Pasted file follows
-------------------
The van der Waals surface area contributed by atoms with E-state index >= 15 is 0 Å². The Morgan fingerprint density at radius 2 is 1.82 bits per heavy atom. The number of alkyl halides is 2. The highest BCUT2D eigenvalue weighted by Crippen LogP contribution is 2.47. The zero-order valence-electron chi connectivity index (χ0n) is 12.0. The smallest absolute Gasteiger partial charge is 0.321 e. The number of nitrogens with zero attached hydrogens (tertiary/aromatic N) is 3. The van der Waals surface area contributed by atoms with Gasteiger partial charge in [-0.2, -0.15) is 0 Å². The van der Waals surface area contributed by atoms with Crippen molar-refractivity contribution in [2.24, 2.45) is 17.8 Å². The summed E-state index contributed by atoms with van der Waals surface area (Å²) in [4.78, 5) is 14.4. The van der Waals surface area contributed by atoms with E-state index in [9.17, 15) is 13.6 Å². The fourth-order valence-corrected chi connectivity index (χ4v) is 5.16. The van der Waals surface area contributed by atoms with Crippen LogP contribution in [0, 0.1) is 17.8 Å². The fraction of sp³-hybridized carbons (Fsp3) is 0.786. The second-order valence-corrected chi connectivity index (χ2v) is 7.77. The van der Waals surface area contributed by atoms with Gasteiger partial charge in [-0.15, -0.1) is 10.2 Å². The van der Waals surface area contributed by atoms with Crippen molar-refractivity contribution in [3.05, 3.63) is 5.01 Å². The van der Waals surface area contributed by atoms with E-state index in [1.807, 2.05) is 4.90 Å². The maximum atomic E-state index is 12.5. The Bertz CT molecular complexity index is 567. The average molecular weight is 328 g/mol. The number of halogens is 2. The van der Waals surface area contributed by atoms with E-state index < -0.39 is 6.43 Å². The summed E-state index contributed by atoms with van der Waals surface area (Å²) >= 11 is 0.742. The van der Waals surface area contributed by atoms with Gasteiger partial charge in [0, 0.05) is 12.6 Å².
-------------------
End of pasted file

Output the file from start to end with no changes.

The van der Waals surface area contributed by atoms with E-state index >= 15 is 0 Å². The Morgan fingerprint density at radius 2 is 1.82 bits per heavy atom. The number of alkyl halides is 2. The highest BCUT2D eigenvalue weighted by Crippen LogP contribution is 2.47. The zero-order valence-electron chi connectivity index (χ0n) is 12.0. The smallest absolute Gasteiger partial charge is 0.321 e. The number of nitrogens with zero attached hydrogens (tertiary/aromatic N) is 3. The van der Waals surface area contributed by atoms with Gasteiger partial charge in [-0.2, -0.15) is 0 Å². The van der Waals surface area contributed by atoms with Crippen molar-refractivity contribution in [2.24, 2.45) is 17.8 Å². The summed E-state index contributed by atoms with van der Waals surface area (Å²) in [4.78, 5) is 14.4. The van der Waals surface area contributed by atoms with E-state index in [9.17, 15) is 13.6 Å². The fourth-order valence-corrected chi connectivity index (χ4v) is 5.16. The van der Waals surface area contributed by atoms with Crippen LogP contribution in [0, 0.1) is 17.8 Å². The fraction of sp³-hybridized carbons (Fsp3) is 0.786. The second-order valence-corrected chi connectivity index (χ2v) is 7.77. The van der Waals surface area contributed by atoms with Gasteiger partial charge in [-0.15, -0.1) is 10.2 Å². The van der Waals surface area contributed by atoms with Crippen molar-refractivity contribution in [3.05, 3.63) is 5.01 Å². The van der Waals surface area contributed by atoms with E-state index in [1.807, 2.05) is 4.90 Å². The maximum atomic E-state index is 12.5. The Bertz CT molecular complexity index is 567. The average molecular weight is 328 g/mol. The number of halogens is 2. The van der Waals surface area contributed by atoms with E-state index < -0.39 is 6.43 Å². The summed E-state index contributed by atoms with van der Waals surface area (Å²) >= 11 is 0.742. The van der Waals surface area contributed by atoms with Gasteiger partial charge in [0, 0.05) is 12.6 Å².